TENTATIVE COURSE SCHEDULE AND SCHEDULE OF ASSIGNMENTS ['*' MARKS WEEKS IN WHICH STUDENTS PRESENT ON READINGS.]
Albom, Mitch. Tuesdays
with Morrie: An Old Man, a Young Man, and the Last Great Lesson.
Amdur, Ellis. Dueling with O-Sensei: Grappling with the Myth of the Warrior Sage. Available from www.ellisamdur.com.
Alexie, Sherman. The Lone Ranger and Tonto Fistfight in Heaven. (The movie "Smoke Signals" is based on this.)
Becker, Ernest. The Birth and Death of Meaning, The Denial of Death, and other works.
Belenky, et al. Women's Ways of Knowing.
Berne, Eric. What Do You Say After You Say Hello? - The Psychology of Human Destiny, and other works.
Brown, Claude. Manchild in the Promised Land.
Brown, Christy. My Left Foot.
Bujold, Lois McMaster. Cordelia's Honor, and other works.
Butler, Octavia E. Parable of the Sower, and other works.
Campbell, Joseph. The Hero with a Thousand Faces. Second ed.
Card, Orson Maps in a Mirror: The Short Fiction of Orson Scott Card, Ender's Game, and other works.
Chandler, Raymond. The Simple Art of Murder, and other works.
Cross, Amanda. Death in a Tenured Position, and other works.
Davies, Robertson. The Deptford Trilogy : Fifth Business/the Manticore/World of Wonders, and other works.
DeWitt, Helen. The Last Samurai.
Dostoevsky, Fyodor. Brothers Karamazov, The Idiot, Notes from the Underground, "The Crocodile," and other works.
Elgin, Suzette Haden. Native Tongue, The Judas Rose, The Gentle Art of Verbal Self Defense and other works.
Ellison, Ralph. Invisible Man.
Frankl, Viktor. Man's Search for Meaning. Pocket Books Washington Square Press printing, 1985.
Friedman, C.S. This Alien Shore, and other works..
Gardner, John. The Art of Fiction: Notes on Craft for Young Writers.
Gilligan, Carol. In a Different Voice: Psychological Theory and Women's Development.
Gilman, Dorothy The Amazing Mrs. Pollifax, Tightrope Walker, Incident at Badamya, and other works.
Goldman, William. The Princess Bride.
Hammett, Dashiel. The Maltese Falcon (the book and the movie). You should look at his other novels as well.
Hargrove, Anne C. Getting Better: Conversations with myself and other friends while healing from breast cancer.
Heinlein, R. The Moon is a Harsh Mistress, Citizen of the Galaxy, Double Star and other works.
Hesse, Hermann. Siddhartha, The Journey to the East, The Glass Bead Game, Steppenwolf, and other works.
Hoeg, Peter. Smilla's Sense of Snow, Borderliners.
Howatch, Susan. Glamorous Powers, and other works.
Irving, John. A Prayer for Owen Meany, The World According to Garp.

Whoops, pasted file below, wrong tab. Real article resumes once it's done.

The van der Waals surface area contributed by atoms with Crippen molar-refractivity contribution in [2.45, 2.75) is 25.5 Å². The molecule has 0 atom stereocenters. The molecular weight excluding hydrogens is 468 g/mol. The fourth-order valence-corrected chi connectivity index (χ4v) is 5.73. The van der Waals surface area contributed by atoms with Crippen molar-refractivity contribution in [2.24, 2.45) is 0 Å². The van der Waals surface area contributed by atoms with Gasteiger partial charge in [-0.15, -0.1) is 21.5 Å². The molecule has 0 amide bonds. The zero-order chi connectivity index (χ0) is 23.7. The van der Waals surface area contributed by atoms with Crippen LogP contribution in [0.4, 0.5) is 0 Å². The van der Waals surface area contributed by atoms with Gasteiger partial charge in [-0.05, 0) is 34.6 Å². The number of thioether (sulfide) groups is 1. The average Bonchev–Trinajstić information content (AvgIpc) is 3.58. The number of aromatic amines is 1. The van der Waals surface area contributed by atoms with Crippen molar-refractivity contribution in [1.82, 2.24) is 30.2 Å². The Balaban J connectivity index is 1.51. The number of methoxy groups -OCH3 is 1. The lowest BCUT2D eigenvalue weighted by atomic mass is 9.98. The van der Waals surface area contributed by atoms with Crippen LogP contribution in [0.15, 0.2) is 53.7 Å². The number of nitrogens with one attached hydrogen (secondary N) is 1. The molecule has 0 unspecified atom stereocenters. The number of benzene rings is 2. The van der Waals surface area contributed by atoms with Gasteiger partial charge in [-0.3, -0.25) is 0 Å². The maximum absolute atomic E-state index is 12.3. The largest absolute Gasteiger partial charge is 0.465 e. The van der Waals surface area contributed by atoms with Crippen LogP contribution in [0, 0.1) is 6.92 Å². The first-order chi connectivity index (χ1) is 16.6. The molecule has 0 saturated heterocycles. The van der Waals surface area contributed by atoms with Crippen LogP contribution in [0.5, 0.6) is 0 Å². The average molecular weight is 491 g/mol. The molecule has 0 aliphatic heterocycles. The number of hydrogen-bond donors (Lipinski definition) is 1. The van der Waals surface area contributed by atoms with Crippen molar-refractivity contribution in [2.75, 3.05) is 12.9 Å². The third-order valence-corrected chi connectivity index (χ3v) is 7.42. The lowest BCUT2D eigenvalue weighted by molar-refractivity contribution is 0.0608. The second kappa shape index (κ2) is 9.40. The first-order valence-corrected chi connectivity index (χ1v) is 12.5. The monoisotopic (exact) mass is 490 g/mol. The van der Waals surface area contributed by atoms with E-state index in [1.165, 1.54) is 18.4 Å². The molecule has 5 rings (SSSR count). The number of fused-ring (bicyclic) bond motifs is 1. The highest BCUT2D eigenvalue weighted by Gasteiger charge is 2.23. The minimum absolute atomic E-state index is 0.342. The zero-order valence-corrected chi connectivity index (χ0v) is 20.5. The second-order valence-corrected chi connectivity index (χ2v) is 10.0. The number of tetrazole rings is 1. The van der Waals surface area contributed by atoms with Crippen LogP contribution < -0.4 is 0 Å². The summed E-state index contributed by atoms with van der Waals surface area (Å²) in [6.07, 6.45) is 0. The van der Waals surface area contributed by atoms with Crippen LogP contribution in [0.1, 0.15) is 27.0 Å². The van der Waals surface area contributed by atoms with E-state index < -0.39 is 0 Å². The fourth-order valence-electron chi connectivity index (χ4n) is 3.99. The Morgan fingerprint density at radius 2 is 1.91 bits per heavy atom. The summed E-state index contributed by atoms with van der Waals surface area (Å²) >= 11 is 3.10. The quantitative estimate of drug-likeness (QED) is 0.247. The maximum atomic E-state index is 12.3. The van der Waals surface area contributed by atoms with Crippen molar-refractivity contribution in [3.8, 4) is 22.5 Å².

Jarmusch, Jim. Ghost Dog: The Way of the Samurai.
Kafka, Franz. "Penal Colony," "Hunger Artist," The Trial, The Castle, and other works.
Kagan, Michael . Educating Heroes (Durango, Colorado: Hollowbrook, 1994.
Kamenetz, Rodger. The Jew in the Lotus : A Poet's Rediscovery of Jewish Identity in Buddhist India, and Stalking Elijah: Adventures with Today's Jewish Mystical Masters.
Kaye, Ronnie. Spinning Straw into Gold.
King, Stephen. The Girl Who Loved Tom Gordon, Hearts in Atlantis, Bag of Bones, and other works.
Kress, Nancy. Beggars in Spain, Maximum Light.
Leonard, George. Mastery (New York: Penguin/Plume, 1992).
Lowry, Dave. Autumn Lightning.
Le Guin, Ursula K. The Telling, Left Hand of Darkness, The Lathe of Heaven, The Dispossessed, and other works.
Levine, Gail Carson. Ella Enchanted.
Morrison, Toni. Song of Solomon, and other works.
Morrow, James. Towing Jehovah, Blameless in Abaddon, and other works.
Noddings, Nel. Caring.
McBride, James. The Color of Water: A Black Man's Tribute to His White Mother.
Oates, J. C. On Boxing.
Plato. The Republic, and other works.
Polster, Miriam F. Eve's Daughters : The Forbidden Heroism of Women.
Pullman, Philip. The Golden Compass (New York: Alfred A. Knopf, 1996).
Raffa, Jean Benedict. The Bridge to Wholeness: A Feminine Alternative to the Hero Myth.
Rand, Ayn. The Fountainhead, Atlas Shrugged, The Virtue of Selfishness.
Rollin, B. First, You Cry.
Rowling, J. K. Harry Potter and the Sorcerer's Stone.
Russell, Mary Doria. The Sparrow, and Children of God.
Salmonson, Jessica Amanda. A Silver Thread of Madness, and other works.
Sapphire. Push: A Novel.
Silverberg, Robert. Lord Valentine's Castle.
Steiner, Claude M. Scripts People Live: Transactional Analysis of Life Scripts.
Suzuki, D.T. Zen and Japanese Culture.
Sturgeon, Theodore. More than Human, and other works.
Scriptures, religious tales and teachings of interest to the student, from a variety of traditions (including, but not limited to, African, Buddhist, Christian, Islamic, Jewish, Native American, Taoist, Vedic.)
Stout, Martha. The Myth of Sanity: Divided Consciousness and the Promise of Awareness.
Tan, Amy. The Joy Luck Club, The Hundred Secret Senses.
Tolstoy, Leo. The Death of Ivan Ilyich, and other works.
Vonnegut, Jr., Kurt. Mother Night, Slaughterhouse Five, and other works.
Walker, Alice. The Color Purple.
Wachowski, Andy and Larry. The Matrix.
Wiesel, Elie. Dawn, The Accident, and other works.
Willis, Connie. Passages,Doomsday Book, Bellwether, and other works..
Zettel, Sarah. Fool's War.